As a gardener, spring is the time of nurture and discovery. It is full of expectation, anticipation and joy. At times even some frustration creeps in. Spring in Vermont this year was a mix of many emotions, some quite unexpected.
With the arrival of the Covid-19 pandemic, quarantining at home, unemployment, the inability of travel or go visiting all contributed to ample time to contemplate the coming gardening season. During some of the warmer days there was time to rake , cut back and get rid of winter debris. Everything ready and waiting for the warm weather. But alas, it was only the end of March, and this is Vermont!
When my favorite local nursery announced curbside service I quickly rushed to make an order! Mindful to choose plants that would be hardy in the cooler temperatures of course, I was excited to pick up the lovely Swiss chard with the yellow and pink stems, the pansies in pretty blue and apricot tones, some yellow beets for summer salads and some different varieties of kale for color! Ahhh, planting! So, it was 45 degrees.
Each plant got carefully placed, watered and for several days things were looking up.The parsley was perky, the onions seemed happy and the air temperature hovered between 45 and 50. The grass was even getting green.
Then, the reminder of why no one messes with Mother Nature arrived! Not one, but several snow storms in April! 3 inches one day, freezing temperatures, 5 inches another day, sunshine and melting the next day. The poor plants! I was horrified! I had jumped the gun, planted too early! What was I thinking? I made the mistake an experienced gardener never makes, putting plants in before the weather is warm enough. What a waste.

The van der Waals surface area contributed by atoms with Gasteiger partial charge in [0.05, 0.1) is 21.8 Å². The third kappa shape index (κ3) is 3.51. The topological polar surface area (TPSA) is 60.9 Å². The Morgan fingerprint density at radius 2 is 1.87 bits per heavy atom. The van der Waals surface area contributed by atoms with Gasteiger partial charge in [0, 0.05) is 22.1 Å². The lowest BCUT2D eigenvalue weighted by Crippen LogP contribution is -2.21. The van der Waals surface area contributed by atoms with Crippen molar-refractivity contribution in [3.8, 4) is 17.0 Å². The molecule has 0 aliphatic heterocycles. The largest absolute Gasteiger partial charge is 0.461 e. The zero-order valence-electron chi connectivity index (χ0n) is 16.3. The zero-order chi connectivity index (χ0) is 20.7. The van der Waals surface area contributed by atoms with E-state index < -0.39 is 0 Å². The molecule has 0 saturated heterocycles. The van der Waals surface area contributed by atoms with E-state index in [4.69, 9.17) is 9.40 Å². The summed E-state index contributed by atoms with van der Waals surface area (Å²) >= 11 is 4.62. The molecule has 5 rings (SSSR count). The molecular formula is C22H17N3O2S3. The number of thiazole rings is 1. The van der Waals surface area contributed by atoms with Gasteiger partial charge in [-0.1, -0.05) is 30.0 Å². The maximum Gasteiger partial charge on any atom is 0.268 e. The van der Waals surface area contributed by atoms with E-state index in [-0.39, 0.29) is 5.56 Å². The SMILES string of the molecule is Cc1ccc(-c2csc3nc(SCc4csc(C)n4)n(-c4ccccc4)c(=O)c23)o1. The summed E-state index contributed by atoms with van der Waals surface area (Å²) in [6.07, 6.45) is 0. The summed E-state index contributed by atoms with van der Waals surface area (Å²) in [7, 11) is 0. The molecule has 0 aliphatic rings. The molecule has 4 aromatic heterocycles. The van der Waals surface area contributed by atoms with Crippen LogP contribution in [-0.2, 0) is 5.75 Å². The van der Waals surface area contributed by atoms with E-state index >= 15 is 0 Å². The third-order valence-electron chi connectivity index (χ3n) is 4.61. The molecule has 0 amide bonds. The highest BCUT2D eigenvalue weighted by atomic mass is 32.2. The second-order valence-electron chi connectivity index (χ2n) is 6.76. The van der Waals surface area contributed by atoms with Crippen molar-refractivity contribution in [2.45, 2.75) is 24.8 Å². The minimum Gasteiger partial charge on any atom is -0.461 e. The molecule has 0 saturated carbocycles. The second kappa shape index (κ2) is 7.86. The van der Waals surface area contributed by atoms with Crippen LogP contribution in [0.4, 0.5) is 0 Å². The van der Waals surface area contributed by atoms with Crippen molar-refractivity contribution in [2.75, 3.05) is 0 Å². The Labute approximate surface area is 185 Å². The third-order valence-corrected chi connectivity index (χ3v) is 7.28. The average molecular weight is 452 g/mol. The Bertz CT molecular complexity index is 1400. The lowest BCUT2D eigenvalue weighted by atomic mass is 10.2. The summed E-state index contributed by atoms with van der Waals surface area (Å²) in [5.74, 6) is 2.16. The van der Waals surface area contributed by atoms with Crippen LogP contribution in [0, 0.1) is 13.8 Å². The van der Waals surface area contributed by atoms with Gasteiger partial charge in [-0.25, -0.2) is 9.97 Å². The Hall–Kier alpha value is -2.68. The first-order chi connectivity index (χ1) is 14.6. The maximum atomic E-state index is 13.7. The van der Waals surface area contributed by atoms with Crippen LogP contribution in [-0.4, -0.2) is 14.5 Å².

Lo and behold, as the weather finally warmed up, its the end of May now, didn’t these plants rally and take hold?! They have all survived and started to grow, the kale is practically ready to pick and the Swiss chard, which I truly thought was hopeless, is going to be a wonderful crop!
So, lesson learned. If you can’t wait, because what is going on in the world around you is disturbing to the point that you require distraction, have faith, patience and some hope that everything will turn out as it should in the long run. Gardening is a forgiving hobby and in this world, being able to have a patch of ground in which to grow some of your own food is a true gift.